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A couple of years into my cowboying in Marion County I got a call from a man who was living on the Castro farms, northwest of Ocala on Highway 27. He told me he managed the cattle operation for Bernard Castro and he had heard that I was day working and had some good dogs. He had a similar arrangement with Castro that I had with the Double F Ranch out at Moss Bluff - we could day work on the side on our own time.
He wanted to know if I would be interested in helping him and a couple more cowboys round up and catch some cows on a big place at Okahumpka that bordered the Sunshine Parkway. He also asked me if I knew at least one more cowboy that could help us catch those cattle. He said he had lined up one well-known rodeo clown and day worker by the name of Burl Stokes, from Bushnell. I told him that I had a young boy that had been helping me and was making a good hand. I agreed to meet him at Okahumpka.
Then he told me his full name was Theo Johns and he was from Okeechobee County but had been barred from that county for some minor incident where he had almost killed his father-in-law down there. I didn't ask any questions at the time. I didn't think the incident disqualified him from the job we had ahead of us.
Theo planned for us to meet at a little country store in Okahumpka and we could look this place over. We agreed that the next day would work for both of us and a time was set. We both got there at about the same time the next day. I was a little surprised at the looks of Mr. Johns. He was kinda slight built, 5' 10" or 11" maybe, 140 pounds, and showed a lot of Indian blood in his features. I later found out he was at least half Seminole.
We hit it off right away, and I found out he was very well-formed about the people and area where I was raised on Lake Okeechobee and there was the possibility we were at the little elementary school at Canal Point - on Lake Okeechobee - at the same time.
We got in his four wheel-drive pickup and found the gate to the pasture. Mr. Thompson had told Theo where the key to the gate was hidden and we took off down a graded road that made a big loop up along the Parkway. It looked like a pretty rough place, lots of thick hammocks, all over the place.
We spotted a couple hundred cows, but as soon as they saw us, they vanished. I told Theo these cattle were going to have to be roped and he got a big smile on his face and said "Good!"
On our way back to the little store, Theo and I agreed this was going to be a big job. We had seen a little motel over on Highway 27 that didn't seem to be doing a lot of business. So, we each pulled up to the office, and asked the lady about renting a double room for a couple weeks. We told her we needed to tie our extra horses overnight to some of the trees in the little wooded area behind the motel. She was very helpful, and offered to give us a good rate on the rooms. We told her if we got the job, we would be back.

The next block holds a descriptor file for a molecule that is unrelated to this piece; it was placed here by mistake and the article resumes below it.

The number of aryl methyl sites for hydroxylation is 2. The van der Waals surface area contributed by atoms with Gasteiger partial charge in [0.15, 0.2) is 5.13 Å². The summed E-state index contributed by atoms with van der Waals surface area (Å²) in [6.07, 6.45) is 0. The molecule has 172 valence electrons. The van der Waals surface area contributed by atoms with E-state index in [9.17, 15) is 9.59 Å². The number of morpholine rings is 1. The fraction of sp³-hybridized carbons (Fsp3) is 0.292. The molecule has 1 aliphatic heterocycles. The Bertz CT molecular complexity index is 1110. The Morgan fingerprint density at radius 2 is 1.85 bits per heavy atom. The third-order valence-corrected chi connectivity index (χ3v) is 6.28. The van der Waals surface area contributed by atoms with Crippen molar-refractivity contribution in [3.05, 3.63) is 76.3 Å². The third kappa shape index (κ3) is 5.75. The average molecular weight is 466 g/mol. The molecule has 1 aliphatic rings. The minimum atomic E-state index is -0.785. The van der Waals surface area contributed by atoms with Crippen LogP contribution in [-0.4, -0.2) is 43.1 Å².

Now the most important part of the whole deal was the pay. The rodeo clown, Mr. Stokes, had known Mr. Thompson all his life and told us he was tight, but fair, and would keep his word once he had given it. Theo explained to him that most of the cattle would have to be caught at so much a head. From what Mr. Stokes told us, there had already been several attempts made by some of the Rexall Rangers, and all that happended was that not one cow was penned, and they had only made the cows crazier.
The story has a few sides to it, and I will try to keep then understandable.
Well, the negotiations went in our favor only if we were as good as we thought we were. I didn't know how good Stokes was. He made me a little apprehensive when I met him the morning of the big start.
I had a couple of typical cow dogs and Theo had his best dog right out of the Florida cur mold. My protege, Buddy Fort, had a good like jip that would find a cow in a heart beat and stay all day. But, Burl Stokes had a half dozen little dogs that looked like they were part-Chihuahua. They were tearing around his big old white horse, which looked like it was part mule. I noted his rope on the saddle and you could use it for a well rope.
Theo had noticed the look on my face and rode over to me and told me because he knew Stokes, not to get concerned. Looks are deceiving. I now know that was true.
Mr. Thompson had brought his regular help, a big old rangey kid, still in his teens. With this noisy and motley crew, we started the big Thompson round-up.
We held the dogs behind our horses as best we could. I half expected the fice dogs to jump a rabbit or what ever fice dogs do. I was surprised how they minded Burl's voice.
We had rode through a hammock and when we broke out in an open field, there were forty scrub cows grazing in this old watermelon field that had been harvested the year before. There was a three strand barbed wire fence around most of it, with a few holes in it. This looked like we might be able to bunch these cows up.
We sent the dogs ahead, and tried to get around the cows. When the dust cleared the three strand fence had a whole lote more holes in it, and everybody was chasing a cow. We had a total of four cows tied to trees and the rest had disappeared.
See part 2 in next week's Beacon